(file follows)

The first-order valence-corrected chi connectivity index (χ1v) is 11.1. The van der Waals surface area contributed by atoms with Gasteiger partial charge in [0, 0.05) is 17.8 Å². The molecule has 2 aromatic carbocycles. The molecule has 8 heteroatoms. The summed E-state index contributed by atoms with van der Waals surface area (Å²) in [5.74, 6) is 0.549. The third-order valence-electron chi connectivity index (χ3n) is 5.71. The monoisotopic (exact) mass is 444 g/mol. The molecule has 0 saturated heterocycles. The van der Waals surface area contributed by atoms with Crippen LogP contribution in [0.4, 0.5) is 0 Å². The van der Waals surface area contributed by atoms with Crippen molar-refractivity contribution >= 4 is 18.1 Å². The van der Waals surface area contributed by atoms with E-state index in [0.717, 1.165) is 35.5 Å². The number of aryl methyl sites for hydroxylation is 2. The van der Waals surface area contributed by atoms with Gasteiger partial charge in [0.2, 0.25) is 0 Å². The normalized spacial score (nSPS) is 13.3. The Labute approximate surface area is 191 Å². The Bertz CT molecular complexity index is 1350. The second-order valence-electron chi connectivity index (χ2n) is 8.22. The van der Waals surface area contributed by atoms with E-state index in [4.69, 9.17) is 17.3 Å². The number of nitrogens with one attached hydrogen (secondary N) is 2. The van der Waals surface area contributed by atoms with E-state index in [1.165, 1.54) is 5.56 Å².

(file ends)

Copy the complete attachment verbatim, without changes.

The first-order valence-corrected chi connectivity index (χ1v) is 11.1. The van der Waals surface area contributed by atoms with Gasteiger partial charge in [0, 0.05) is 17.8 Å². The molecule has 2 aromatic carbocycles. The molecule has 8 heteroatoms. The summed E-state index contributed by atoms with van der Waals surface area (Å²) in [5.74, 6) is 0.549. The third-order valence-electron chi connectivity index (χ3n) is 5.71. The monoisotopic (exact) mass is 444 g/mol. The molecule has 0 saturated heterocycles. The van der Waals surface area contributed by atoms with Crippen LogP contribution in [0.4, 0.5) is 0 Å². The van der Waals surface area contributed by atoms with Crippen molar-refractivity contribution >= 4 is 18.1 Å². The van der Waals surface area contributed by atoms with E-state index in [0.717, 1.165) is 35.5 Å². The number of aryl methyl sites for hydroxylation is 2. The van der Waals surface area contributed by atoms with Gasteiger partial charge in [0.2, 0.25) is 0 Å². The normalized spacial score (nSPS) is 13.3. The Labute approximate surface area is 191 Å². The Bertz CT molecular complexity index is 1350. The second-order valence-electron chi connectivity index (χ2n) is 8.22. The van der Waals surface area contributed by atoms with E-state index in [4.69, 9.17) is 17.3 Å². The number of nitrogens with one attached hydrogen (secondary N) is 2. The van der Waals surface area contributed by atoms with E-state index in [1.165, 1.54) is 5.56 Å².